S ECTION 2.2: O CEAN C URRENTS Two Types of Ocean Currents 1. Surface Currents Flow between 100 – 200 m from the surface of the ocean Affected by Winds, the Earth’s Rotation and Continental Shape 1. Deep Currents Flow below 200m Affected by Water Temperature and Salinity
S ECTION 2.2: S URFACE C URRENTS 1. The Effect of Wind Major wind patterns always move water in a constant direction Wind caused by uneven heating and creation of high and low pressure
S ECTION 2.2: S URFACE C URRENTS 2. The Earth’s Rotation Winds and current redirected due Earth’s rotation (this is called the Coriolis Effect ) Coriolis Effect Northern Hemisphere: Clockwise Southern Hemisphere: Counter-Clockwise
S ECTION 2.2: S URFACE C URRENTS 3. Continental Shape Currents are forced to deflect when they meet a solid object (ie. the continents)
S ECTION 2.2: D EEP C URRENTS 1. Water Temperature Water temperature is separated into 3 layers: mixed, thermocline and deep Thermocline: the depth at which the energy from the sun has no effect on temperature (200m – 1000m below) Cold water is more dense and therefore sinks Sinking masses of cold water form density currents
S ECTION 2.2: D EEP C URRENTS 2. Salinity Water with higher salinity levels is more dense Areas with added fresh water will be less dense (ie. Mouths of rivers, Glaciers, etc.) Areas with high levels of evaporation will be more dense Areas where sea water can freeze will produce salty water
S ECTION 2.2: U PWELLING When water moves vertically from the ocean floor to the surface it is called upwelling Caused when: Strong winds blow offshore displacing surface water Deep, cold water then rises to replace surface water Bring nutrients from the ocean floor to the surface Helps plant growth and attracts marine life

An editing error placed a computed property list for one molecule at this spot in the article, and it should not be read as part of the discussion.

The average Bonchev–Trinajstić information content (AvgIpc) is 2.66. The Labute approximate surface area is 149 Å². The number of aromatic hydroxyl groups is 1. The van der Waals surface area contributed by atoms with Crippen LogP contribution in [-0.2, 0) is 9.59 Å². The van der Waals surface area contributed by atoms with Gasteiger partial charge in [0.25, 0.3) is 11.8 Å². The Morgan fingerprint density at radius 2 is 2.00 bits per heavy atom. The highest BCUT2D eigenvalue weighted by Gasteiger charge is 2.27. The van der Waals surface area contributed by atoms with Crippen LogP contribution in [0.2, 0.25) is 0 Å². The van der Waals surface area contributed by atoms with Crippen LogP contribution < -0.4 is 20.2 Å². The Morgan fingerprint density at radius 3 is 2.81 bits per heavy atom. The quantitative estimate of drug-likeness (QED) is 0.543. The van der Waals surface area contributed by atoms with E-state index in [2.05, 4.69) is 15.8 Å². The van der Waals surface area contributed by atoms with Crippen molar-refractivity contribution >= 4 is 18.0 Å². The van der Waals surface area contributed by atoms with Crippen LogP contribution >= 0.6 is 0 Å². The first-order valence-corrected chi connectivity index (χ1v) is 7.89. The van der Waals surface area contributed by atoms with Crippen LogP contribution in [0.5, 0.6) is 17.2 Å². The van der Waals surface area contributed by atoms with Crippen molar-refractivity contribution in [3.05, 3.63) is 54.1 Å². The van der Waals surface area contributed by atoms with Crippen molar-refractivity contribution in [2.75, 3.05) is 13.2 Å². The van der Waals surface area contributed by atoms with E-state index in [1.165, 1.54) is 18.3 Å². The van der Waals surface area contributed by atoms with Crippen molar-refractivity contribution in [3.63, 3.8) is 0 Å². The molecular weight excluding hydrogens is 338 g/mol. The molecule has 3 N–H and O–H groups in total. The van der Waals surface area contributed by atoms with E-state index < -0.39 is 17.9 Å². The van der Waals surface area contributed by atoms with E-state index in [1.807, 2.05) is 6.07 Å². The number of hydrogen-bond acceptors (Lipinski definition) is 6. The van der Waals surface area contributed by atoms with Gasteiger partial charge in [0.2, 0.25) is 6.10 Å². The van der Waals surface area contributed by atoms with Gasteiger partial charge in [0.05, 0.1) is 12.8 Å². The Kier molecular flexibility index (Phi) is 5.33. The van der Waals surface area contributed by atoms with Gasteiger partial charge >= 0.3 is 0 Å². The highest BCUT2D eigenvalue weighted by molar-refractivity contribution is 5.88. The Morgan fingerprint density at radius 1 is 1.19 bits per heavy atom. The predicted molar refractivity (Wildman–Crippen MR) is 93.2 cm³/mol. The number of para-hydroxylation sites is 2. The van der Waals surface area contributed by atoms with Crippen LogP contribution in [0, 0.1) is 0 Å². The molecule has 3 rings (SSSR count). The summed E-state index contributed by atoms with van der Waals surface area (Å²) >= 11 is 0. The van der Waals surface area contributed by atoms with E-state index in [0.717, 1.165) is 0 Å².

S ECTION 2.3: W AVES AND T IDES What is a Wave? The movement of water that transfers energy Created by steady winds (speed and duration) moving surface water, forming large ripples Stronger Winds = Larger Waves Average winds: 2m – 5m waves Hurricane: 30m+ waves The steady movement of smooth waves are called swells
S ECTION 2.3: W AVES AND T IDES The Anatomy of a Wave Science and Technology Focus; “Ocean in Motion: Wave Characteristics” http://www.onr.navy.mil/focus/ocean/motion/waves1.htm Crest: The highest part of a wave Trough: The lowest part of a wave Wave Length: The distance from one crest to the next
S ECTION 2.3: W AVES AND T IDES Breaking Waves Water particles move in a circular motion as wave passes As waves approach the shoreline… Wavelength - decreases Wave Height - increases Trough “speed” is slowed due to friction As a wave tumbles to the shore it is called a breaker USGS Geology in the Parks; “Water + Wind = Waves” http://geomaps.wr.usgs.gov/parks/sea/gwave.html
S ECTION 2.3: W AVES AND T IDES Tsunamis A large ocean wave caused by an earthquake, volcanic eruption or landslide on the ocean floor Wavelength: 150 km Speed: 800 km/hr Japan Today: http://www.theatlantic.com/infocus/2013/03/japan-earthquake-2- years-later-before-and-after/100469/ In 2011, an earthquake off the coast of Japan created a Tsunami that killed 19000 people.